these bank’s financials which were presented to shareholders at the annual general
meetings, refusing to disclose their debt portfolio. What a misinformation price
water house coopers and Akintola Williams Delliotte – are the auditors of the five
troubled banks.
Questions were being raised about their accountant’s competence and integrity,
apart from doubts on the exact standards of corporate governance. Before the CBN
announced its findings on the conditions of the five banks and their activities in the
Expanded Discount Window (EDW), their auditors were unable to properly
scrutinize and bring to public domain the true state of these reports including their
loans portfolio which CBN now put at N2.8 trillion.

1.10.4 Cadbury
The executives of Cadbury were accused of bloating the company’s account
to deceive investors, while presenting it as a very healthy stock. The executives
were first suspended to forestall any attempts to jeopardize the ongoing enquiry
into the companies’ financial misstatement.
Price Water House Coopers were brought in to re-audit the firm and they
submitted its report, showing a hole of about N15 billion in the books of the
company, apart from that it was actually in a loss position rather than the
soundness portrayed by the erstwhile managers. Akintola Williams, Cadbury’s
external auditors were fined N20 million “for its failure to handle the accounts of
the company with high level of professional diligence.
However, the pursuit of these reforms gave rise to such measures in
government, as the fashioning of the Fiscal Responsibility Bill, implementation of
the new oil and gas unit, parastatal’s support unit, the setting up of Economic and
Financial Crimes Commission (EFCC), the Independent and Corrupt Practices
Commission (ICPC) and the Nigerian Extractive Industries Transparency Initiative


The process of conducting a forensic investigation is, in many ways, similar
to the process of conducting an audit, but with some additional considerations. The
various stages are briefly described below:

STEP 1: Accepting the Investigation

The forensic accountant must initially consider whether their firm has the
necessary skills and experience to accept the work. Forensic investigations are
specialist in nature, and the work requires detailed knowledge of fraud
investigation techniques and the legal framework. Investigators must also have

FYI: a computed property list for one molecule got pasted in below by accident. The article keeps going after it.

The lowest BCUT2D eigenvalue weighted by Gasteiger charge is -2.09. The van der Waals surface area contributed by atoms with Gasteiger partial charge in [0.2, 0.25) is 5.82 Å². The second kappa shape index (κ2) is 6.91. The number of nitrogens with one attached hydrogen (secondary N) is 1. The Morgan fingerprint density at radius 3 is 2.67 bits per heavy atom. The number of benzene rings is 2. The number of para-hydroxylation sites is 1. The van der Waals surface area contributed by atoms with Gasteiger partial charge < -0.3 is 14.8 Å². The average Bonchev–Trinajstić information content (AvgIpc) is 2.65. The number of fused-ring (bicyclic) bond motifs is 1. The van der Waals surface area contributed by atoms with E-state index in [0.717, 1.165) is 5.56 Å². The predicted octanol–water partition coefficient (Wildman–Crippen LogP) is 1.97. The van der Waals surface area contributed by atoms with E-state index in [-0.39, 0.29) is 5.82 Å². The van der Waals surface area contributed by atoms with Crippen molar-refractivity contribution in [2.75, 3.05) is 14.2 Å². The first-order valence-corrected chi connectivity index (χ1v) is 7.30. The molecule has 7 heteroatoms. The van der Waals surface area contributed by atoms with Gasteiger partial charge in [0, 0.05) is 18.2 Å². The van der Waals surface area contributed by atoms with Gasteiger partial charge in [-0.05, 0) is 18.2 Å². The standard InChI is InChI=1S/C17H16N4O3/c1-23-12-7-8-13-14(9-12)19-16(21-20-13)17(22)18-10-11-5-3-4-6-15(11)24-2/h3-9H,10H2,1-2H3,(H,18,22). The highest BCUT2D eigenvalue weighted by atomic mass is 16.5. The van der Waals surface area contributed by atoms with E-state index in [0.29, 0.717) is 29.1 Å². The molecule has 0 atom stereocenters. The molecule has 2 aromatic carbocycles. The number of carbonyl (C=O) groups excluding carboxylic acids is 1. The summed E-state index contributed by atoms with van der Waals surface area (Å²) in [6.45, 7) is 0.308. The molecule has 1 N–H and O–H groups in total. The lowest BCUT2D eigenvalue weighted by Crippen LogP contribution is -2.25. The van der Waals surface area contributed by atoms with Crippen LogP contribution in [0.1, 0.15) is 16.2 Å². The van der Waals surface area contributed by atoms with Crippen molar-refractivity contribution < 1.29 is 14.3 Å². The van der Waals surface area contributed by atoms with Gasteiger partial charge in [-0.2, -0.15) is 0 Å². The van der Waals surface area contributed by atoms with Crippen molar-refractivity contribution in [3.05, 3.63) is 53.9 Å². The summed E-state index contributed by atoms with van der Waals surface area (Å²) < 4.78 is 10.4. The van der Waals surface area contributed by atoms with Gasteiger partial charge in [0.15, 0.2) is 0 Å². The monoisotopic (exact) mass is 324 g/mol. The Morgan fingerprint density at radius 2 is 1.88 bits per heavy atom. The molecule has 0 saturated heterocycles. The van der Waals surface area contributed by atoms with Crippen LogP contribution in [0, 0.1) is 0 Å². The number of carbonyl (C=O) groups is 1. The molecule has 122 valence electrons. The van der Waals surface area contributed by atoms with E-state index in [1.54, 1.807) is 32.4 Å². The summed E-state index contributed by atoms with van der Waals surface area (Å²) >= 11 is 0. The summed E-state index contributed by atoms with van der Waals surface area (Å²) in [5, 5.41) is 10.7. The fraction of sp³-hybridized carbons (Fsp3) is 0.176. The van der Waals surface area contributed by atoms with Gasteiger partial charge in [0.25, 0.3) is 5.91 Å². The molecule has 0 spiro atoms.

received training in interview and interrogation techniques, and in how to maintain

the safe custody of evidence gathered. Additional considerations include whether
or not the investigation is being requested by an audit client. If it is, this poses
extra ethical questions, as the investigating firm would be potentially exposed to
self-review, advocacy and management threats to objectivity. Unless robust
safeguards are put in place, the firm should not provide audit and forensic
investigation services to the same client. Commercial considerations are also
important, and a high fee level should be negotiated to compensate for the
specialist nature of the work, and the likely involvement of senior and experienced
members of the firm in the investigation.

STEP 2: Planning the Investigation

The investigating team must carefully consider what they have been asked to
achieve and plan their work accordingly. The objectives of the investigation will
include: identifying the type of fraud that has been operating, how long it has been
operating for, and how the fraud has been concealed identifying the fraudster(s)
involved quantifying the financial loss suffered by the client gathering evidence to
be suffered by proceedings providing advice to prevent the reoccurrence of the
The investigators should also consider the best way to gather evidence – the
use of computer assisted audit techniques, for example, is very common in fraud

STEP 3: Gathering Evidence

In order to gather detailed evidence, the investigator must understand the
specific type of fraud that has been carried out, and how the fraud has been
committed. The evidence should be sufficient to ultimately prove the identity of
the fraudster(s), the mechanics of the fraud scheme, and the amount of financial

loss suffered. It is important that the investigating team is skilled in collecting

evidence that can be used in a court case and in keeping a clear chain of custody
until the evidence is presented in court. If any evidence is inconclusive or there are